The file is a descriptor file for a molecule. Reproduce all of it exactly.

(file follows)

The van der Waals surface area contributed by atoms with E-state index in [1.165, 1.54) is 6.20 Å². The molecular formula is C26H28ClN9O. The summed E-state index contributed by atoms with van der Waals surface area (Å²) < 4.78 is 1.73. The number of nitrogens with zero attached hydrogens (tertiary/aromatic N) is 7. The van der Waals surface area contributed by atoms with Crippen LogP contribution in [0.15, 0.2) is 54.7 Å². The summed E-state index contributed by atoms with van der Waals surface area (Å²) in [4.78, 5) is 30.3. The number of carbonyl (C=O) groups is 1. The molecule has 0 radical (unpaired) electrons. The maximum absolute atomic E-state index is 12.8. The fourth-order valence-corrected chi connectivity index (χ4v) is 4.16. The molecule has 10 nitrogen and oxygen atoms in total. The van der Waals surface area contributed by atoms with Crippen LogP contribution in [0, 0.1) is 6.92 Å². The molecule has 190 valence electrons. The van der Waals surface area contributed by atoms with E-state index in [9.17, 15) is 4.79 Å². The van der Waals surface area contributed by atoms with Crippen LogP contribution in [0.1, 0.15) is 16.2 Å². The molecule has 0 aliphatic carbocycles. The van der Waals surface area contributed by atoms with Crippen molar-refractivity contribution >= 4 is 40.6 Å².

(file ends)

The van der Waals surface area contributed by atoms with E-state index in [1.165, 1.54) is 6.20 Å². The molecular formula is C26H28ClN9O. The summed E-state index contributed by atoms with van der Waals surface area (Å²) < 4.78 is 1.73. The number of nitrogens with zero attached hydrogens (tertiary/aromatic N) is 7. The van der Waals surface area contributed by atoms with Crippen LogP contribution in [0.15, 0.2) is 54.7 Å². The summed E-state index contributed by atoms with van der Waals surface area (Å²) in [4.78, 5) is 30.3. The number of carbonyl (C=O) groups is 1. The molecule has 0 radical (unpaired) electrons. The maximum absolute atomic E-state index is 12.8. The fourth-order valence-corrected chi connectivity index (χ4v) is 4.16. The molecule has 10 nitrogen and oxygen atoms in total. The van der Waals surface area contributed by atoms with Crippen LogP contribution in [0, 0.1) is 6.92 Å². The molecule has 190 valence electrons. The van der Waals surface area contributed by atoms with E-state index in [9.17, 15) is 4.79 Å². The van der Waals surface area contributed by atoms with Crippen LogP contribution in [0.1, 0.15) is 16.2 Å². The molecule has 0 aliphatic carbocycles. The van der Waals surface area contributed by atoms with Crippen molar-refractivity contribution >= 4 is 40.6 Å².